David Kaspar reports that the German media is giving a less positive report on the Iraqi elections than the Arab media. Arthur Chrenkoff gives a very useful (and rather long) report on the good news from Iraq under the title, "Happy Birthday." He has many good links you might follow. John Podhoretz slams those who are not admitting that the elections in Iraq are significant. Roger L. Simon thinks its about time for the MSM to stop calling terrorists "insurgents." Good idea. Amir Taheri rightly argues in the London Times that the elections proved the doom-mongers wrong and is a major defeat for the terrorists. Also see this largely positive stories from the L.A. Times and the Washington Post.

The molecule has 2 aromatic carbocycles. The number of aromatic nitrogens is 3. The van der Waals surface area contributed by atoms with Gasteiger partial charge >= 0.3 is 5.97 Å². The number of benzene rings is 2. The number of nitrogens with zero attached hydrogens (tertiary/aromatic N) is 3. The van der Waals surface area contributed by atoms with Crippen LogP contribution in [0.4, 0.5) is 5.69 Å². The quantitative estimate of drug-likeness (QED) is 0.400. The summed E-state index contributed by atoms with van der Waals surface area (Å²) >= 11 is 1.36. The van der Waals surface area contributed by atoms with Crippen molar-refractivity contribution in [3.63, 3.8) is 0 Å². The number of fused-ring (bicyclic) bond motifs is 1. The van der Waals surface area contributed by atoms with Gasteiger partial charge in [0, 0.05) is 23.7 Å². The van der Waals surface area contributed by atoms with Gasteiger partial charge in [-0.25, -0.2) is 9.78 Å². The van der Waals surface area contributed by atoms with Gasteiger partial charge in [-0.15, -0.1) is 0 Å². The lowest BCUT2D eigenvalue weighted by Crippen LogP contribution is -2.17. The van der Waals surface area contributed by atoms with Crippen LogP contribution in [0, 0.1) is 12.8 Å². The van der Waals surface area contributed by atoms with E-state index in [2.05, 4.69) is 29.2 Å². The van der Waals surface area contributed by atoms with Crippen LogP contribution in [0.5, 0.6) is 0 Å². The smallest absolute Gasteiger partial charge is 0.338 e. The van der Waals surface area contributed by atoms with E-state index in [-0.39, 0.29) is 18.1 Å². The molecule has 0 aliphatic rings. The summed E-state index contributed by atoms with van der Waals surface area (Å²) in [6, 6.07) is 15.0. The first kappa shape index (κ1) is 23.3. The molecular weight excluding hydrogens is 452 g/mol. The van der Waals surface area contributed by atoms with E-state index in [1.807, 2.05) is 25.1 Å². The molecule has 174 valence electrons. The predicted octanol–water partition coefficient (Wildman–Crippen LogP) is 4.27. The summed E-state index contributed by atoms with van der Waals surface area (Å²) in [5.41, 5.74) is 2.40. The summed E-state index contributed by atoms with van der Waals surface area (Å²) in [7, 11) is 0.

I know it is fashionable, and sometimes politically necessary, to say that this election in Iraq is not the end of mischief and terror. I know that. But it is a milestone, nevertheless, and that is what has to be admitted. The reports on television--the interviews with Iraqi citizens, their heartfelt joy being expressed in words and song--about this great event moved me deeply and should move anyone who is prejudiced in favor of liberty. These people got up and walked to their polling places despite all. Is this not an act of courage? Is this not an act of hope? Is this not a revolutionary act? Is this not a great example of people power? The regime has changed, and the rest are details. And everyone knows this, except maybe the likes of John Kerry, Teddy Kennedy, and Juan Cole. These people cannot overcome their sad defeatism, and/or their hatred of Bush. Too bad for them. Let them wallow in their bitterness and pessimism, and let the rest of us rejoice at the event, taking it for what it was and what it represented: A people shaking off the tyrannical past and giving themselves authority on behalf of freedom. In another time and under other leadership this would be called people power and even the Liberals would be rejoicing, as they did in 1986 in the Philippines. I was there for that. But, as they say, the times have changed and the corruption of the so-called progressive forces in American politics is near complete. They dont know what they stand for, who they are, and they dont know the difference between good guys and bad guys. Oddly, the moral relativism--their inability to see the difference between regimes--that they expound will have greater consequences in this country than abroad. The progressives continue to de-authorize themselves, to make themselves ever less significant in America politics. Indeed, if this werent so serious, we would be laughing. But the rest of us can take great pleasure in seeing the Philippinos, the Bulgarians, the Romanians, the Hungarians, the Ukranians, the Iraqis, and the others to come, begin to take pride in being free. I congratulate these people and wish them well.